This logic likely contributes to the UAE’s normalization decision. Indeed, this policy is a masterstroke for the UAE position in Washington DC. It helps President Trump burnish his image and record as he can claim he oversaw a symbolically important breakthrough in Middle East peace during a difficult election season. Given that the US is widely perceived to be critical to the ultimate security of the monarchies, constantly topping up credit in the US bank with a transactional leader like Trump might even directly allow the UAE access to arms otherwise out of its reach. Moreover, this is a bipartisan policy move for the UAE that also finds favour with Presidential candidate Biden.

Fourth, there can be real benefit trading and dealing with Israel. Oman found this with water technology. In similar fields, as well as in the security sphere, there is considerable benefit to be accrued by the UAE in developing ever more open links with Israel’s often world-leading companies.

The impediment

This is a historic move in the Arab world and demonstrates the UAE’s regional leadership that will resonate positively, as least in some domestic circles. Moreover, facilitating UAE citizens’ access (as the only Gulf nationals) to one of Islam’s holiest places, the Al Aqsa Mosque, would be a seismic PR win.

But issues abound. The core impediment historically to engagement with Israel is the widespread belief that such normalization is deeply unpopular among Arab citizenry. So far, as expected, angry Twitter hashtags (“Normalization is treason”) intimate some level of disquiet. But there is no reliable data to draw on to ascertain how broad or truly important such sentiments are. A cautious initial conclusion suggests that wider conciliatory movements towards Israel, strongly courted doubtless by both the UAE and President Trump, remain challengingly outside the Overton Window of politically accepted policies among most mainstream Arab populations. The UAE government offers, after all, an unusually generous socio-political bargain and, though citizens are far from pawns denuded of influence, elites clearly enjoy relatively unhampered decision-making abilities.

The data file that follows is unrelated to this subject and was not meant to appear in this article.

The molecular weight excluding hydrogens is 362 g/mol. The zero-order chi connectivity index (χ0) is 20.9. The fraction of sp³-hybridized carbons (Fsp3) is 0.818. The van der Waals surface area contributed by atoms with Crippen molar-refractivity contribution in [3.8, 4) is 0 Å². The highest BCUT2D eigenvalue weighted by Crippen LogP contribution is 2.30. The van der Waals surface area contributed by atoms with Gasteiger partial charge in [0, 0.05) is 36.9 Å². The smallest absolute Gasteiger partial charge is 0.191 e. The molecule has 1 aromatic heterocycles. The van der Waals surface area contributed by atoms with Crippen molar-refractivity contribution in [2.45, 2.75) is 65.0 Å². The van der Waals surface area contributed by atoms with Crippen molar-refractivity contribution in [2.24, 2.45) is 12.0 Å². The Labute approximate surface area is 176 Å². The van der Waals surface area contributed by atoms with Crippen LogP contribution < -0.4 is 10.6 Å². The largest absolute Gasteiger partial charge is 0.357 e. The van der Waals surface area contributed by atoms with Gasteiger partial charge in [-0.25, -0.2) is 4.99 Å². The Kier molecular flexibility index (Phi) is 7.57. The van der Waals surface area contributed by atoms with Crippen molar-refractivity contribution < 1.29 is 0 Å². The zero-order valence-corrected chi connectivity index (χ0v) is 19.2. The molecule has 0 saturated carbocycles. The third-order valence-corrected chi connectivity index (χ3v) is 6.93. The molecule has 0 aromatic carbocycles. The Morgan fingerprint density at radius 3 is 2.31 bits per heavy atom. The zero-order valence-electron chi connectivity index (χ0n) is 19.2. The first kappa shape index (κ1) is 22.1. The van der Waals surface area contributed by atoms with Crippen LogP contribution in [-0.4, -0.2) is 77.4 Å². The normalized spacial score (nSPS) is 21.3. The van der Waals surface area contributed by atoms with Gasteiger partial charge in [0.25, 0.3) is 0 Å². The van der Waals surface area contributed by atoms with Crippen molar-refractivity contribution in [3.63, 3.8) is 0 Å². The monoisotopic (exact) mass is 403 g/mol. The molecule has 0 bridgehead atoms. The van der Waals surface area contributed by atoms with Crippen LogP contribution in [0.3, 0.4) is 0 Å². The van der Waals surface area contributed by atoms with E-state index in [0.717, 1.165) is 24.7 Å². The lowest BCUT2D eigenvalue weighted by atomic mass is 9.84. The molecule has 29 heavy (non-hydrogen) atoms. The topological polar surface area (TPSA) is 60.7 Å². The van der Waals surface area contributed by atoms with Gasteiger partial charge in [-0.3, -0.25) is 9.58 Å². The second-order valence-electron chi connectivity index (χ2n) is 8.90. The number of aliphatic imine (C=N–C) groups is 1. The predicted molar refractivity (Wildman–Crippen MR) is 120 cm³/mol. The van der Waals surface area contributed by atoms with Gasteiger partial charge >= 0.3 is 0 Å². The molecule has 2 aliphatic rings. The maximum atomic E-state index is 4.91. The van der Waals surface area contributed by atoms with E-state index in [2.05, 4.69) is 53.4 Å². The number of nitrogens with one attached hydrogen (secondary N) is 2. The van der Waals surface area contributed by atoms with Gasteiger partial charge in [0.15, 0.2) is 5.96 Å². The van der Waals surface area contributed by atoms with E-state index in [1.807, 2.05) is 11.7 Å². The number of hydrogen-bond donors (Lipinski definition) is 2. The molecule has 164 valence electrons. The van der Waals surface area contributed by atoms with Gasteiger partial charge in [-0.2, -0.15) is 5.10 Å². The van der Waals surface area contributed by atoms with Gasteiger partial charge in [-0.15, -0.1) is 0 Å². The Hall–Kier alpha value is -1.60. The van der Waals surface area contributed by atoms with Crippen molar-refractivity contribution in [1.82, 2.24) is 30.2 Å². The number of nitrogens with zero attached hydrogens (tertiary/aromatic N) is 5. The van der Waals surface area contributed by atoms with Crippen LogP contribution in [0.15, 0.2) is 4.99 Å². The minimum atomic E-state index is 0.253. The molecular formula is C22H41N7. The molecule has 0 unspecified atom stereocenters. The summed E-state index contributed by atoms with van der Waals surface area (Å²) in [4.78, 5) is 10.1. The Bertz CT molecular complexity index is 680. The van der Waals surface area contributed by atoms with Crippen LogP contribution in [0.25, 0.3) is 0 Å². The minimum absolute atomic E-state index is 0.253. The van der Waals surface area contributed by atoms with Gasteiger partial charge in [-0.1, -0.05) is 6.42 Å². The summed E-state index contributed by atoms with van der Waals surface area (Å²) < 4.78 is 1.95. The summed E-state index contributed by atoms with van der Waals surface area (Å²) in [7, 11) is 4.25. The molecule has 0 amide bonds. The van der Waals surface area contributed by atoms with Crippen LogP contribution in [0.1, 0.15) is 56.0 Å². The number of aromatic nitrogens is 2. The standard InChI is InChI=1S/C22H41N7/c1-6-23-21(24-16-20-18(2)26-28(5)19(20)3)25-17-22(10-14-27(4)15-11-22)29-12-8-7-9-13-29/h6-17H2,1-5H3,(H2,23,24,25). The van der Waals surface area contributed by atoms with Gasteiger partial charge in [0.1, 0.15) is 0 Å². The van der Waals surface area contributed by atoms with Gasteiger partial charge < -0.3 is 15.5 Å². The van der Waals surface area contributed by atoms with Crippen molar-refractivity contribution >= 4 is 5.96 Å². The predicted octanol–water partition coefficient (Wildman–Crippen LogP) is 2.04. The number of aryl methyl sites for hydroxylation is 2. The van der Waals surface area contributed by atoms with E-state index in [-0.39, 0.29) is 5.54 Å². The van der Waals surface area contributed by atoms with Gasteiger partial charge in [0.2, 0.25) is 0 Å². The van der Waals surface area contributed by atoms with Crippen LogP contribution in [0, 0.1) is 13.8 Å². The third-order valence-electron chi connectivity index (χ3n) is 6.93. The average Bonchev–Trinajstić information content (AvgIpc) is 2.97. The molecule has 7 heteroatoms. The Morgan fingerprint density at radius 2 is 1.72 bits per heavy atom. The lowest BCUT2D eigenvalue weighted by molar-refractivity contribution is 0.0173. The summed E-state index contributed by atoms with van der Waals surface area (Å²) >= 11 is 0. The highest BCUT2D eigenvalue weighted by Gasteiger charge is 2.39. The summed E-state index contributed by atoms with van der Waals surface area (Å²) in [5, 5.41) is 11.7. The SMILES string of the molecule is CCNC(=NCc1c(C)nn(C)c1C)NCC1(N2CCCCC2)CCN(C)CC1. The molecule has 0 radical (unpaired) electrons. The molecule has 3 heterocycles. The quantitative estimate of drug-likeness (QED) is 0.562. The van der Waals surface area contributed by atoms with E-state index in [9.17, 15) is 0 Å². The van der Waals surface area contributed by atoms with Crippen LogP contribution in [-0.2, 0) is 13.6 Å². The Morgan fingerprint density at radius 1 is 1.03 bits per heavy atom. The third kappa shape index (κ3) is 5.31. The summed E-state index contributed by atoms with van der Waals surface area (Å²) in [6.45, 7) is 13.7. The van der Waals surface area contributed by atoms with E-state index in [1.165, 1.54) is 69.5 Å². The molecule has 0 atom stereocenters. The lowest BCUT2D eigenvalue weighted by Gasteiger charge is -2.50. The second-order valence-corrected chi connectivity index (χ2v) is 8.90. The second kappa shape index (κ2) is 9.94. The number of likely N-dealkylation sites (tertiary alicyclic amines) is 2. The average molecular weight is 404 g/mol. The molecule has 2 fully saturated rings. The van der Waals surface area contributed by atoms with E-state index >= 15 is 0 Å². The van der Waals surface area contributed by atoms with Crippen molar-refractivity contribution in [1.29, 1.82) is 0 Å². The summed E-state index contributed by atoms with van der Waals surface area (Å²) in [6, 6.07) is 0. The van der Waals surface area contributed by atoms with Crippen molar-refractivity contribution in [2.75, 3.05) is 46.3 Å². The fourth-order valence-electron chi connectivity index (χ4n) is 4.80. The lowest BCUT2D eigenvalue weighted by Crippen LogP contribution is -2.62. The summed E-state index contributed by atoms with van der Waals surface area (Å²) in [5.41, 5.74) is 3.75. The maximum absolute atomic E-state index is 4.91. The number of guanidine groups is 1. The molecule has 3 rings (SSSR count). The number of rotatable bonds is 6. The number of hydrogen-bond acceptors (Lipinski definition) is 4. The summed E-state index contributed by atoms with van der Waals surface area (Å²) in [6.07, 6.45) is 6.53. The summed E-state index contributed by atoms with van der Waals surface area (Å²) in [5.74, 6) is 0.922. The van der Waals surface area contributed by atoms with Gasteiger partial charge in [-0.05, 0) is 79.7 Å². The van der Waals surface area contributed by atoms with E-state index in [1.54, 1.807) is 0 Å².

It seems likely that Saudi Arabia, a state whose identity is entirely bound up as a leader of Islam, would struggle to normalize relations without an obvious benefit for Palestinians (nor would it want to so clearly follow a smaller state like the UAE). Oman officially welcomed the news, as did Bahrain. But such reactions fit with the wider tenor of cautious encouragement of Israeli relations, and by no means indicate an immediate policy change. 

This deal will put pressure on the UAE to prove that its taboo-breaking approach ultimately benefits Palestinians. Thus far, the lack of coordination with Palestinian leaders undercuts their authority, while the promise of normalization were Israel to negotiate has been undercut. Nevertheless, it is abundantly clear that existing approaches, inherently tied to non-recognition, have consistently and miserably failed to alleviate the plight of the Palestinians. This policy is neither the death knell of a solution in waiting, nor a panacea, it rather represents something new in a staid dynamic.